Verbal Abuse in Relationships

In abusive relationships, the devil you know seems better than the devil you don't. We go back and forth over leaving our abusive mate, wobbling between fear of them and fear of the unknown. It's a tricky balancing act, especially when our partner seems to know just when to put on their nice mask. The sweet phases of an abusive relationship add to the confusion and indecision about just what kind of devil we know. What kind of devil can be so sweet one minute and so nasty the next? And why can they act kind for long stretches and then turn back into monsters over meaningless situations or words? Why do they hurt us? Why do we stay? Will this relationship hurt the children? Can this relationship last? Should I stay to see if it gets better? Should I run and not look back? Unfortunately, I am incapable of giving you those answers. And honestly, the longer you take contemplating what those answers could be, the longer you'll be stuck with the devil you know.
So many people beat themselves up over the question "Why can't I just leave?" You want the easy answer? You aren't ready to leave yet. You haven't been convinced that the abuse warrants you leaving, or you lack financial resources, or you're in business with your abuser, or the kids are too small, or the kids are almost out of school, or the abuser needs you, or fill in your reason here. Notice I said fill in your reason here. These are not excuses. The reasons you stay may sound like excuses to someone else, but don't let anyone belittle your decision to stay. I really want to end that sentence with "to stay for now" but truth is that you may never leave. You could be 70 years old and wondering how your spouse is managing to exceed life expectancy, them being so miserable and nasty and all (lots of people are doing this right now). I want you to be okay with choosing to stay, because making decisions is empowering. Staying is a choice you can make.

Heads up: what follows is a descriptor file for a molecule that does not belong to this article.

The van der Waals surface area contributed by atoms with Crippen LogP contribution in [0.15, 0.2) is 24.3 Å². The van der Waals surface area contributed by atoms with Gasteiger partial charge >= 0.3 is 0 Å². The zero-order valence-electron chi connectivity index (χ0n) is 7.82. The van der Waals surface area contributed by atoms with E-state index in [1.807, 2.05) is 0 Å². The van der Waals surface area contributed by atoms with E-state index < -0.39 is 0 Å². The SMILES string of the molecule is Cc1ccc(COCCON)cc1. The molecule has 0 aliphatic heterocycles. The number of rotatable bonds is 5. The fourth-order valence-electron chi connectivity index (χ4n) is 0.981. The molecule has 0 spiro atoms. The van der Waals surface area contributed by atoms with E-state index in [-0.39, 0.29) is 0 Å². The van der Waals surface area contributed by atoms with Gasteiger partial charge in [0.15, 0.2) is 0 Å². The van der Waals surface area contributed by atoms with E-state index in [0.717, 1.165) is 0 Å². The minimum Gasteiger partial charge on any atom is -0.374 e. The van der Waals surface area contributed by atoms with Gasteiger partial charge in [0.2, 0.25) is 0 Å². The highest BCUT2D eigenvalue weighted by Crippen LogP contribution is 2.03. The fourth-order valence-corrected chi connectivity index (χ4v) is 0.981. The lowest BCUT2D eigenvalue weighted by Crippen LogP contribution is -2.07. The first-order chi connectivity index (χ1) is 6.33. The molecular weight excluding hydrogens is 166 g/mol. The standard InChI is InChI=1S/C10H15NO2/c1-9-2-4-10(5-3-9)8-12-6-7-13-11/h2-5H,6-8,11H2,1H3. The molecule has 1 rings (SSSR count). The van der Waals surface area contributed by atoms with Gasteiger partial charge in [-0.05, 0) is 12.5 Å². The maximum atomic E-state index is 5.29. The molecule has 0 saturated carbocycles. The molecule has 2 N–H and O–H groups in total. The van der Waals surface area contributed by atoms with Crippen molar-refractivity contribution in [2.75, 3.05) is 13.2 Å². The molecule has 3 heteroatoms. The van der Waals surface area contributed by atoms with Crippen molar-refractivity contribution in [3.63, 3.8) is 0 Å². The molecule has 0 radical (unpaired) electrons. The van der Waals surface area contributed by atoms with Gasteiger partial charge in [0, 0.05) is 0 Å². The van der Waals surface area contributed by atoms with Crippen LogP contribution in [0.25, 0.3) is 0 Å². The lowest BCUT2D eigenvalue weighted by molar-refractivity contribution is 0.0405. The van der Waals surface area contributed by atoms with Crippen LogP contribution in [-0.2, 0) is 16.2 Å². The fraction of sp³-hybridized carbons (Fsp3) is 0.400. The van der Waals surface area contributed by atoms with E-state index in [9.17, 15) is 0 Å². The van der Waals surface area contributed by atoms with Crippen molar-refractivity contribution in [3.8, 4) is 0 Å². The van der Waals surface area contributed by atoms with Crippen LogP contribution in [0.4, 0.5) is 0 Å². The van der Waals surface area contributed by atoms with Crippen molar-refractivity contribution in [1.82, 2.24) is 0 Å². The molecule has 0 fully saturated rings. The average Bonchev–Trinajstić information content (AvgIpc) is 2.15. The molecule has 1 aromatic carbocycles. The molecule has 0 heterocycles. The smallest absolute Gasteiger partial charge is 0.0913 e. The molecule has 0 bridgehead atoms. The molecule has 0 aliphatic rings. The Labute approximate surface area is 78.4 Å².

Last year, I did a top ten list of the most viewed Verbal Abuse in Relationships blog posts, so I thought I'd do something different this time. The posts on this list earned the largest percentage of comments per times viewed. If you missed them, perhaps you want to add your two cents. Readers tell me all the time they get as much from the comments as they get from the post, so share your experience so we can ALL benefit!
Surviving abuse feels like a miracle. Over all, surviving my abusive marriage has been a wonderful, empowering experience. However, my recovery from domestic abuse hasn't gone exactly as I thought it would. Some things have been downright crappy. This year, the happiness of surviving abuse is diminishing. The crappy is beginning to outweigh the happy. Surviving abuse is a beautiful accomplishment. Surviving recovery . . . well that's what this story is about.